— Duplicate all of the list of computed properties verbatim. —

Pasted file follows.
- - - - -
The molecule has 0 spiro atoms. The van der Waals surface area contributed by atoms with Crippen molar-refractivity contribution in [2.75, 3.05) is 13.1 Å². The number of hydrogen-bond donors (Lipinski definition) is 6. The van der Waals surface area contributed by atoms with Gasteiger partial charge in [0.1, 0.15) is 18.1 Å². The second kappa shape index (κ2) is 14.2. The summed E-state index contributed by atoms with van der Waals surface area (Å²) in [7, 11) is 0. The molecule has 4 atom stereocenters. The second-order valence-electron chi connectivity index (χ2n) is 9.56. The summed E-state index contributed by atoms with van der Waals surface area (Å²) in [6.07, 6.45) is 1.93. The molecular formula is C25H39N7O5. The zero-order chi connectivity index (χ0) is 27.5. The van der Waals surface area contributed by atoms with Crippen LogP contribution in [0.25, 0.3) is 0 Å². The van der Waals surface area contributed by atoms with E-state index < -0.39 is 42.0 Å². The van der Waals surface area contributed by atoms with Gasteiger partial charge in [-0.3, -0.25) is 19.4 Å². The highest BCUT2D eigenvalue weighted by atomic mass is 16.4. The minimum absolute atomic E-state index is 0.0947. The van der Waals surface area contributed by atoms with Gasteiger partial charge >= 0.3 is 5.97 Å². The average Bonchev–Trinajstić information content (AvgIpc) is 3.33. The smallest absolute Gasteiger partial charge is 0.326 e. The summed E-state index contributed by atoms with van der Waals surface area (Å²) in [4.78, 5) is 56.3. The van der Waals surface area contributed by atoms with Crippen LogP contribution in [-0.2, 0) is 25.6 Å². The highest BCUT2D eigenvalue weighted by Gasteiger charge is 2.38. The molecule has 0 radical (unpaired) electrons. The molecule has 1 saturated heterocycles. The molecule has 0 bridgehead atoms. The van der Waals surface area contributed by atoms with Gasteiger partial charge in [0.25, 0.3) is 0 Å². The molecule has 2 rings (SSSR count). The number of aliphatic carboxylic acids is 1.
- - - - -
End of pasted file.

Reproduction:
The molecule has 0 spiro atoms. The van der Waals surface area contributed by atoms with Crippen molar-refractivity contribution in [2.75, 3.05) is 13.1 Å². The number of hydrogen-bond donors (Lipinski definition) is 6. The van der Waals surface area contributed by atoms with Gasteiger partial charge in [0.1, 0.15) is 18.1 Å². The second kappa shape index (κ2) is 14.2. The summed E-state index contributed by atoms with van der Waals surface area (Å²) in [7, 11) is 0. The molecule has 4 atom stereocenters. The second-order valence-electron chi connectivity index (χ2n) is 9.56. The summed E-state index contributed by atoms with van der Waals surface area (Å²) in [6.07, 6.45) is 1.93. The molecular formula is C25H39N7O5. The zero-order chi connectivity index (χ0) is 27.5. The van der Waals surface area contributed by atoms with Crippen LogP contribution in [0.25, 0.3) is 0 Å². The van der Waals surface area contributed by atoms with E-state index < -0.39 is 42.0 Å². The van der Waals surface area contributed by atoms with Gasteiger partial charge in [-0.3, -0.25) is 19.4 Å². The highest BCUT2D eigenvalue weighted by atomic mass is 16.4. The minimum absolute atomic E-state index is 0.0947. The van der Waals surface area contributed by atoms with Gasteiger partial charge >= 0.3 is 5.97 Å². The average Bonchev–Trinajstić information content (AvgIpc) is 3.33. The smallest absolute Gasteiger partial charge is 0.326 e. The summed E-state index contributed by atoms with van der Waals surface area (Å²) in [4.78, 5) is 56.3. The van der Waals surface area contributed by atoms with Crippen LogP contribution in [-0.2, 0) is 25.6 Å². The highest BCUT2D eigenvalue weighted by Gasteiger charge is 2.38. The molecule has 0 radical (unpaired) electrons. The molecule has 1 saturated heterocycles. The molecule has 0 bridgehead atoms. The van der Waals surface area contributed by atoms with Gasteiger partial charge in [0.25, 0.3) is 0 Å². The molecule has 2 rings (SSSR count). The number of aliphatic carboxylic acids is 1.